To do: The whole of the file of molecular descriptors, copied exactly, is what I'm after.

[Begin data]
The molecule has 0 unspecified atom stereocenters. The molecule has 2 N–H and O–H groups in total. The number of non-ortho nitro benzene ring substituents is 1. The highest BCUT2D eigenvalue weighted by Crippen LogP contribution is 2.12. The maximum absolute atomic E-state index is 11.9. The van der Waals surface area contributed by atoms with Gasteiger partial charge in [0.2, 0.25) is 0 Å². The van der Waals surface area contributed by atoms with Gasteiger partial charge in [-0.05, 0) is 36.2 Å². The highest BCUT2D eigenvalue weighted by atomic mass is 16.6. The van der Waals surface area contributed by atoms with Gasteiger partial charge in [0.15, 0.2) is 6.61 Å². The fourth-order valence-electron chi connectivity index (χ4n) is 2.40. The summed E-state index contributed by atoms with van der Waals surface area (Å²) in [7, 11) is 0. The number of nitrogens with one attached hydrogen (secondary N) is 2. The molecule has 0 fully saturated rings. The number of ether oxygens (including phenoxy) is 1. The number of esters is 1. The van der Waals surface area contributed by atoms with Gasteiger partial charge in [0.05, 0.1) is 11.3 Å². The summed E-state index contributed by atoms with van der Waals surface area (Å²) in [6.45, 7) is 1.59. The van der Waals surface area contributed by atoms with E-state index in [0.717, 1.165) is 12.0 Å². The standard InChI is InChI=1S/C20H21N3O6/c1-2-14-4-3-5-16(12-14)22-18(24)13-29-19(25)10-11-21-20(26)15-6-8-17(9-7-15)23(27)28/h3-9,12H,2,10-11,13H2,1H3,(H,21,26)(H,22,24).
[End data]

The molecule has 0 unspecified atom stereocenters. The molecule has 2 N–H and O–H groups in total. The number of non-ortho nitro benzene ring substituents is 1. The highest BCUT2D eigenvalue weighted by Crippen LogP contribution is 2.12. The maximum absolute atomic E-state index is 11.9. The van der Waals surface area contributed by atoms with Gasteiger partial charge in [0.2, 0.25) is 0 Å². The van der Waals surface area contributed by atoms with Gasteiger partial charge in [-0.05, 0) is 36.2 Å². The highest BCUT2D eigenvalue weighted by atomic mass is 16.6. The van der Waals surface area contributed by atoms with Gasteiger partial charge in [0.15, 0.2) is 6.61 Å². The fourth-order valence-electron chi connectivity index (χ4n) is 2.40. The summed E-state index contributed by atoms with van der Waals surface area (Å²) in [7, 11) is 0. The number of nitrogens with one attached hydrogen (secondary N) is 2. The molecule has 0 fully saturated rings. The number of ether oxygens (including phenoxy) is 1. The number of esters is 1. The van der Waals surface area contributed by atoms with Gasteiger partial charge in [0.05, 0.1) is 11.3 Å². The summed E-state index contributed by atoms with van der Waals surface area (Å²) in [6.45, 7) is 1.59. The van der Waals surface area contributed by atoms with E-state index in [0.717, 1.165) is 12.0 Å². The standard InChI is InChI=1S/C20H21N3O6/c1-2-14-4-3-5-16(12-14)22-18(24)13-29-19(25)10-11-21-20(26)15-6-8-17(9-7-15)23(27)28/h3-9,12H,2,10-11,13H2,1H3,(H,21,26)(H,22,24).